• I have enjoyed Kathleen Jamie’s books and poetry. I highly recommend Sightlines which is a really beautiful collection of essays, mostly about travel in Scotland.

          I’ve never read Straub although I’m starting to think I should.

          I’ve always liked Burke. In the Electric Mist with Confederate Dead is one of my favourite titles ever. The book’s pretty good too :).

          I know what you mean about writers whose prose delights. In SFF for me Gene Wolfe and Roger Zelazny are probably the great examples. Ian McDonald too.

          I also have a soft spot for writers like Lawrence Block whose writing seems so simple until you really look at it and you think *how the hell did he do that?*.

  5. George Douglas says:

    Mm. I agree completely. I read A Wizard of Earthsea when I was fourteen, and the experience was transcendental. The prose was simple but beautiful, and the story was a bildungsroman at its finest form in fantasy. I never realised exactly how much could be done with the fantasy genre until I read this.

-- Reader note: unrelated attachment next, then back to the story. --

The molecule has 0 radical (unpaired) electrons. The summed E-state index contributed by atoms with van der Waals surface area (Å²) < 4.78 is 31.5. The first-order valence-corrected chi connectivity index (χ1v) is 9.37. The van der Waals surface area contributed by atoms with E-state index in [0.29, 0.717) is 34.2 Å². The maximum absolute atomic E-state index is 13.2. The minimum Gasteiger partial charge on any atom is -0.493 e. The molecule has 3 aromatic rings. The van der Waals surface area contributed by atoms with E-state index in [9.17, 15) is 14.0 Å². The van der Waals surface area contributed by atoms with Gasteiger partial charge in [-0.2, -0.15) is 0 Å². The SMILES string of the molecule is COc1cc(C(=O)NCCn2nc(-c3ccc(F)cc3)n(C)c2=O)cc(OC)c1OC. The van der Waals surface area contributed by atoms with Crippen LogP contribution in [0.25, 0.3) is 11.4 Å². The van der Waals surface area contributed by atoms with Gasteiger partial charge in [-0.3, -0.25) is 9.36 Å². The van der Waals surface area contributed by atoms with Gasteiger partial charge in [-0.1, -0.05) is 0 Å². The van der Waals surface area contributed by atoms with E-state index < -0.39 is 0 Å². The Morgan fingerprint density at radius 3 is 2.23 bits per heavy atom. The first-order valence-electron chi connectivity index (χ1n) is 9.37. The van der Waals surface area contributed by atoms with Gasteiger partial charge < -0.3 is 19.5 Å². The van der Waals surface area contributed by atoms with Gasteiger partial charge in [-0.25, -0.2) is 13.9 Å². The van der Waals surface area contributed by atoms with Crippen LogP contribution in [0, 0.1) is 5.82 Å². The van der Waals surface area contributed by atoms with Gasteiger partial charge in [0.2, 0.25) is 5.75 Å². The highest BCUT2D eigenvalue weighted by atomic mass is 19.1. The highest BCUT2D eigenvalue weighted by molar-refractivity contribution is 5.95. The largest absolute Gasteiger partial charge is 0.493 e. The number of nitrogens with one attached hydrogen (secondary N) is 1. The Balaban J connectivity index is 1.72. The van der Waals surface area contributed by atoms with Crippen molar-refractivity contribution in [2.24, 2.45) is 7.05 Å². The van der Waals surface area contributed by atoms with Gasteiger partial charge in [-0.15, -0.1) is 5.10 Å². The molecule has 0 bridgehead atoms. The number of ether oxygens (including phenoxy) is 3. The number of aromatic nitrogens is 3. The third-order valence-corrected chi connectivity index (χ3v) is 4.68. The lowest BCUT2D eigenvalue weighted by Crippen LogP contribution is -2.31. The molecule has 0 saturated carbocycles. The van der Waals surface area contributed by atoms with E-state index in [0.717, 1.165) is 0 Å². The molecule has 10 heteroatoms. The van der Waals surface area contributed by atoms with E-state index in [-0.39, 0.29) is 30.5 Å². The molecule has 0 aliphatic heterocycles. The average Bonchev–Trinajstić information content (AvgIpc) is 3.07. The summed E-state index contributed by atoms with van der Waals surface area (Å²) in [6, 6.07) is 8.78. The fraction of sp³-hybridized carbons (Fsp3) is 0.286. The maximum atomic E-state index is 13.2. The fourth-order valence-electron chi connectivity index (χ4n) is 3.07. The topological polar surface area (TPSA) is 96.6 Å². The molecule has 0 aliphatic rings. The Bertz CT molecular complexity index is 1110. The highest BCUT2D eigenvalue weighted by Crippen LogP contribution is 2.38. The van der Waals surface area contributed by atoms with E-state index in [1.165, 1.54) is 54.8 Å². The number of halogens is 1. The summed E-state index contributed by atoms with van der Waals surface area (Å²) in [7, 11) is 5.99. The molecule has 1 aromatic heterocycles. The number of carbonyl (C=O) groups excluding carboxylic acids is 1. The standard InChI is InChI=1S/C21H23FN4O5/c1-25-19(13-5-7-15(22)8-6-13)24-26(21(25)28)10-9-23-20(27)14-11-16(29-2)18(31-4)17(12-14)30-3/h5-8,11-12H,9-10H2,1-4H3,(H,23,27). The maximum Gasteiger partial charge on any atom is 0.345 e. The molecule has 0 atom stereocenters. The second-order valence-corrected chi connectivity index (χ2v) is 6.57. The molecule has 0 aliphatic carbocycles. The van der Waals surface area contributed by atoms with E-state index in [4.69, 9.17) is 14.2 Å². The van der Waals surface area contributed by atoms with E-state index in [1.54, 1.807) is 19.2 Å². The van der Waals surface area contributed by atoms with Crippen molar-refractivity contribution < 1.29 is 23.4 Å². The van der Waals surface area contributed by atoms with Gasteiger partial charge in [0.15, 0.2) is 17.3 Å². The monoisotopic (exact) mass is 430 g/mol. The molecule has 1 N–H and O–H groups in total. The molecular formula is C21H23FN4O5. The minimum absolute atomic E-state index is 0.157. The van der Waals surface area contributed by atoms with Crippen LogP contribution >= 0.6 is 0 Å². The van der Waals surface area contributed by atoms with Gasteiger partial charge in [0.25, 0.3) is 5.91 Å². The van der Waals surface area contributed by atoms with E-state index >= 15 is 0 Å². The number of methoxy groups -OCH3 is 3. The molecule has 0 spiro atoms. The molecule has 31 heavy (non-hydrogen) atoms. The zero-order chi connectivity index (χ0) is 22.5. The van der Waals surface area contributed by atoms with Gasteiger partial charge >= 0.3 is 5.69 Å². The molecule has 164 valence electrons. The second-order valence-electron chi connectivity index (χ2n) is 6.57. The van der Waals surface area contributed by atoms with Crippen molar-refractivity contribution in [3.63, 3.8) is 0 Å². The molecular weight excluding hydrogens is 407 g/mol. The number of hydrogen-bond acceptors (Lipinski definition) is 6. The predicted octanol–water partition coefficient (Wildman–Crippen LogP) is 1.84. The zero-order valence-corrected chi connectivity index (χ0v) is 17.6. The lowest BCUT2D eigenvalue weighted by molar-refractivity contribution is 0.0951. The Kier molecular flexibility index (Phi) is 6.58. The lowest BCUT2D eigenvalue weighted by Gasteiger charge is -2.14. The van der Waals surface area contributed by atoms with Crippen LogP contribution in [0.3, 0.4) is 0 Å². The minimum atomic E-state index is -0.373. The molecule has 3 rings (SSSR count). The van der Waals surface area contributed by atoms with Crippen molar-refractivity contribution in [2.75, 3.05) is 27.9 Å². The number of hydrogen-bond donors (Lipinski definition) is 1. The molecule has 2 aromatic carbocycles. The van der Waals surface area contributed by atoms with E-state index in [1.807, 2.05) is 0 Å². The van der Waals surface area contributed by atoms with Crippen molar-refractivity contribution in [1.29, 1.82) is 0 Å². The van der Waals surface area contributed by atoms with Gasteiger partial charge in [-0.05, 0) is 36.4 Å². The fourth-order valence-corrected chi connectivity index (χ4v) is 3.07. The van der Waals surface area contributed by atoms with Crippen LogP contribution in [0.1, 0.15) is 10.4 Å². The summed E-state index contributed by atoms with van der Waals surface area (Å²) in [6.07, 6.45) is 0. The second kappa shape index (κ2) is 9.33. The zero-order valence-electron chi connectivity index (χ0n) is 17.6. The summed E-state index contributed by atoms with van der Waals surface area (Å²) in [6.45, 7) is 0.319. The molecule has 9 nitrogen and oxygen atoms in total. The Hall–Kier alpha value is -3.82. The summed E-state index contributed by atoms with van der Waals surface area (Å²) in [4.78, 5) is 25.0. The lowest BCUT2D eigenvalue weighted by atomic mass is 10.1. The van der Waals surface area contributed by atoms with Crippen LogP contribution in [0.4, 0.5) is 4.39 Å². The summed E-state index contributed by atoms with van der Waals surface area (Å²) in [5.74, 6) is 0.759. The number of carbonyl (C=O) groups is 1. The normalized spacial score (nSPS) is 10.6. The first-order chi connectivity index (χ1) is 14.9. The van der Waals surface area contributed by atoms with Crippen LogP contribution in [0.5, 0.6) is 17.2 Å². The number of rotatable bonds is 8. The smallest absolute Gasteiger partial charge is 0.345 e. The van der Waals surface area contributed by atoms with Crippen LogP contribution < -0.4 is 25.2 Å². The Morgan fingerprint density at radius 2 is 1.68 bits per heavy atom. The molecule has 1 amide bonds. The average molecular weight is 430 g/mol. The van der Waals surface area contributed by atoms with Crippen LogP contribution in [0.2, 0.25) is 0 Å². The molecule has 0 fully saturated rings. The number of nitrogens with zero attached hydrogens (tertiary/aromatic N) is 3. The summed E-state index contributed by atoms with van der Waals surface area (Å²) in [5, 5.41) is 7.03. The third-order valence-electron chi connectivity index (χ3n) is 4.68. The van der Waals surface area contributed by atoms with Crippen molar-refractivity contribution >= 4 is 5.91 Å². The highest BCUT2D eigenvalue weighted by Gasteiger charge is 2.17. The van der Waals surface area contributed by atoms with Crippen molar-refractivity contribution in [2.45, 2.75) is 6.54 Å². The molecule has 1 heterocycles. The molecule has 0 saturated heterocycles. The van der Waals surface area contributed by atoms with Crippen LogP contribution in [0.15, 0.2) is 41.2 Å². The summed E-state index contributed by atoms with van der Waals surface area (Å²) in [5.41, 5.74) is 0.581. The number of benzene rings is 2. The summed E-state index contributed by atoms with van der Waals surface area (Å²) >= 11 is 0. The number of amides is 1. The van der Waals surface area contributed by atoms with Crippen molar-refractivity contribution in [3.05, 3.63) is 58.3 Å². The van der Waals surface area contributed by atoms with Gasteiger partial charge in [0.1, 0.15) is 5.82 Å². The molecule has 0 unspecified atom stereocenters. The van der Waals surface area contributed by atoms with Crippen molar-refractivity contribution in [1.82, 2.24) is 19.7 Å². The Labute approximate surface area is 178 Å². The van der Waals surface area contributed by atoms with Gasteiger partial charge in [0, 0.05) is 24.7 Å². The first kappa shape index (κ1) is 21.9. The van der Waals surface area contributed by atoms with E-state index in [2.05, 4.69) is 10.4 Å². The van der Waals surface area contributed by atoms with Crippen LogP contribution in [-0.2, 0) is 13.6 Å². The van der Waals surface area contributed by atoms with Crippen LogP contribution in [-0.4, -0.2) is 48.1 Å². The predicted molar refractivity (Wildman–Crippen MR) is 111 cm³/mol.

Am I right in saying there was a little influence from Le Guin in the Stealer of Flesh?

    • Hey George–I wish! It’s possible that I’ve read Earthsea enough that it’s influenced my writing on a subconscious level. I think most writers are influenced heavily by the books they read when young and I can’t think of any books I’ve read as much as this one except perhaps The Lord of the Rings and some of Michael Moorcock’s stuff.

      • George Douglas says:

        By the way Bill, have you ever read any of Le Guin’s science fiction novels like The Left Hand of Darkness and The Dispossessed? They’ve won a fair bit of acclaim over the years, ranging from accolades showered by the highbrow critics to your average reviewer.

        • I read the Left Hand of Darkness a long time ago but it did not have the impact that a Wizard of Earthsea had on me. I am more of a fantasy fan than an SF fan which may have something to do with that. I’ve read a lot of Le Guin’s short fiction and The Word for World is Forest when it first came out in Again Dangerous Visions when I was a teenager– which dates me.

          • George Douglas says:

            Yeah, I’ve got to agree with you on that one Bill. The Left Hand of Darkness is pretty good, but (IMO) Wizard of Earthsea is Le Guin’s best work – not just for its beautiful prose and brilliant story, but because it shaped so much of the Fantasy genre that we see today. The only two bildungsroman works in fantasy that can possibly seek to challenge it are The Princess Bride and Harry Potter.